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It reminds one a bit of one of the B'way Haitians in the cast album of 'House of Flowers'

In That's Entertainment III Debbie Reynolds narrates a split-screen comparison between the unused Charisse number and a number from Torch Song which recycled the song. In it Joan Crawford wears "tropical makeup." :clapping:

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In That's Entertainment III Debbie Reynolds narrates a split-screen comparison between the unused Charisse number and a number from Torch Song which recycled the song. In it Joan Crawford wears "tropical makeup." :clapping:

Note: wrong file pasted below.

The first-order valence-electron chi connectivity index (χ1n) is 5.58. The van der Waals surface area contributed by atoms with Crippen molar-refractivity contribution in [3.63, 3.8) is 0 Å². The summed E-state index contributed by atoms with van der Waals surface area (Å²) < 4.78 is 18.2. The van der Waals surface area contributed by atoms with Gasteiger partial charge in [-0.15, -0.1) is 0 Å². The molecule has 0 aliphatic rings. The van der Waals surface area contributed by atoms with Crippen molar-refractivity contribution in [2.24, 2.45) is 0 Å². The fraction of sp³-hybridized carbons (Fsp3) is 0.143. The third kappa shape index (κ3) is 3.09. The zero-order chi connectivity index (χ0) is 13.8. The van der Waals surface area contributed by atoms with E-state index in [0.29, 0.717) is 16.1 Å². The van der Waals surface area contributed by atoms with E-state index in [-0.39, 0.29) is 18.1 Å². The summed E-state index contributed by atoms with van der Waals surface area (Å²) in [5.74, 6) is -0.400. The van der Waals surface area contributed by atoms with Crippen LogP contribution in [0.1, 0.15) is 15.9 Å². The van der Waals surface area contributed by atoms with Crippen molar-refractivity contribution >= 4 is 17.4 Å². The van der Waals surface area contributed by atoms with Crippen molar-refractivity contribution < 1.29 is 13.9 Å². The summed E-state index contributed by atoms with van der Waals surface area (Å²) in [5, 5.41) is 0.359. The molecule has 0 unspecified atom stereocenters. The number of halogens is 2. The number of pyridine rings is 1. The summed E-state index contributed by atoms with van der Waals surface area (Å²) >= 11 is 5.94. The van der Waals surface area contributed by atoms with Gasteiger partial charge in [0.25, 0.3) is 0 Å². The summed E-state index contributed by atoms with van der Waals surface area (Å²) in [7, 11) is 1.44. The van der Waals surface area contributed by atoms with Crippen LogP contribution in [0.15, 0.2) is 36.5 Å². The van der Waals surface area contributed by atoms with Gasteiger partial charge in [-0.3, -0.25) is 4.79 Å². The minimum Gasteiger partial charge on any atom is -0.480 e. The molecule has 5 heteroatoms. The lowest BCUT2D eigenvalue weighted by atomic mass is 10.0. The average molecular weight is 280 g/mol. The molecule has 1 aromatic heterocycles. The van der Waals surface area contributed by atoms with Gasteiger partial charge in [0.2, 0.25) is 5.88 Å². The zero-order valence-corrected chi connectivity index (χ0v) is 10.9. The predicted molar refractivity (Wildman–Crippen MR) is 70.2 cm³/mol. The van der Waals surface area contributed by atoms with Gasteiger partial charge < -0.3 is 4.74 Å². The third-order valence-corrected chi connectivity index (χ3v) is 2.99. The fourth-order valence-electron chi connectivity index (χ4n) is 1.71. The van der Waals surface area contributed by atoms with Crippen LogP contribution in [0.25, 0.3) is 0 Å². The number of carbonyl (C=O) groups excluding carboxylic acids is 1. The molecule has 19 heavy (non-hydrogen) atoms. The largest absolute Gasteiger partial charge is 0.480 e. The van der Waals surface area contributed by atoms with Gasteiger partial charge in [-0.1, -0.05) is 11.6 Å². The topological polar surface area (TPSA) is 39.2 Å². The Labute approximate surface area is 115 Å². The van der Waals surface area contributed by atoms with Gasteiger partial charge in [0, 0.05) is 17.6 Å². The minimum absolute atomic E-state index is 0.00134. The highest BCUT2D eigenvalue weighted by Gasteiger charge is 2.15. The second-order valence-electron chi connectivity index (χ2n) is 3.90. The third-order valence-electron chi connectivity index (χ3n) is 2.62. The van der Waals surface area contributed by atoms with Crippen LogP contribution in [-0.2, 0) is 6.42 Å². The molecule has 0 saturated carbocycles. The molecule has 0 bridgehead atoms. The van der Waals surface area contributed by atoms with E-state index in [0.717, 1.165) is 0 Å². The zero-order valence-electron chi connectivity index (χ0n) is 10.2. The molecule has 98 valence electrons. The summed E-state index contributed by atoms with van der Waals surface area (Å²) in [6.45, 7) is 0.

Oh well, volcanohunter, you're becoming my tutor, as there's no way I'm going to miss this...will report back in a week or two. :clapping: although I'm never going to like anything Ms. Crawford does as much as Lena Horne being all tropical in 'Love' in 'Ziegfeld Follies. "Lena said they told her 'Lena, go out the-ah...and smol-duh...

That's something Lena and Cyd both had--they could smol-duh :

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Must have been low self esteem or something, unless you had a Russian name you couldnt dance.

I don't think it was low self esteem or any personal issue, just performers conforming to what they believed were the expectations of the public.